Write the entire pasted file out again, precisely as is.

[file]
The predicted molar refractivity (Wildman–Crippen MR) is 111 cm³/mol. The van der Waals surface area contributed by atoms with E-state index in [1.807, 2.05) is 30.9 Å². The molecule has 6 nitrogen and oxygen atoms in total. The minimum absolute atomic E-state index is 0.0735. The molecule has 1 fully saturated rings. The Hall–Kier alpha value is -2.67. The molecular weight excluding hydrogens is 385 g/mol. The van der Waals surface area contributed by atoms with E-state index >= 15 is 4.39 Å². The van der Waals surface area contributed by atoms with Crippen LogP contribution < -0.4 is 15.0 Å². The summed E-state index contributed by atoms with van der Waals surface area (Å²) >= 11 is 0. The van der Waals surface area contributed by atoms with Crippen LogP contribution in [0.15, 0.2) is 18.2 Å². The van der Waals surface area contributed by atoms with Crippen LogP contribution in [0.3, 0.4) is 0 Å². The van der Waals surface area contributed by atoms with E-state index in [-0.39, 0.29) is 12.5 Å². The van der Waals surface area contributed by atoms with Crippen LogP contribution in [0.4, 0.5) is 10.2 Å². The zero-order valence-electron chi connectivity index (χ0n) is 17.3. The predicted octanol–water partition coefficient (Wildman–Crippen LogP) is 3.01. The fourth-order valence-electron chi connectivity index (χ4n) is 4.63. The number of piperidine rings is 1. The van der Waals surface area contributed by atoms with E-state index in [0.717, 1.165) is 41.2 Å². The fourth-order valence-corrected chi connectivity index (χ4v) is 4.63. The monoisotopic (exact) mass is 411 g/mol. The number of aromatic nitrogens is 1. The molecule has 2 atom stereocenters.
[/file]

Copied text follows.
The predicted molar refractivity (Wildman–Crippen MR) is 111 cm³/mol. The van der Waals surface area contributed by atoms with E-state index in [1.807, 2.05) is 30.9 Å². The molecule has 6 nitrogen and oxygen atoms in total. The minimum absolute atomic E-state index is 0.0735. The molecule has 1 fully saturated rings. The Hall–Kier alpha value is -2.67. The molecular weight excluding hydrogens is 385 g/mol. The van der Waals surface area contributed by atoms with E-state index >= 15 is 4.39 Å². The van der Waals surface area contributed by atoms with Crippen LogP contribution < -0.4 is 15.0 Å². The summed E-state index contributed by atoms with van der Waals surface area (Å²) >= 11 is 0. The van der Waals surface area contributed by atoms with Crippen LogP contribution in [0.15, 0.2) is 18.2 Å². The van der Waals surface area contributed by atoms with Crippen LogP contribution in [0.3, 0.4) is 0 Å². The van der Waals surface area contributed by atoms with E-state index in [-0.39, 0.29) is 12.5 Å². The van der Waals surface area contributed by atoms with Crippen LogP contribution in [0.4, 0.5) is 10.2 Å². The zero-order valence-electron chi connectivity index (χ0n) is 17.3. The predicted octanol–water partition coefficient (Wildman–Crippen LogP) is 3.01. The fourth-order valence-electron chi connectivity index (χ4n) is 4.63. The number of piperidine rings is 1. The van der Waals surface area contributed by atoms with E-state index in [0.717, 1.165) is 41.2 Å². The fourth-order valence-corrected chi connectivity index (χ4v) is 4.63. The monoisotopic (exact) mass is 411 g/mol. The number of aromatic nitrogens is 1. The molecule has 2 atom stereocenters.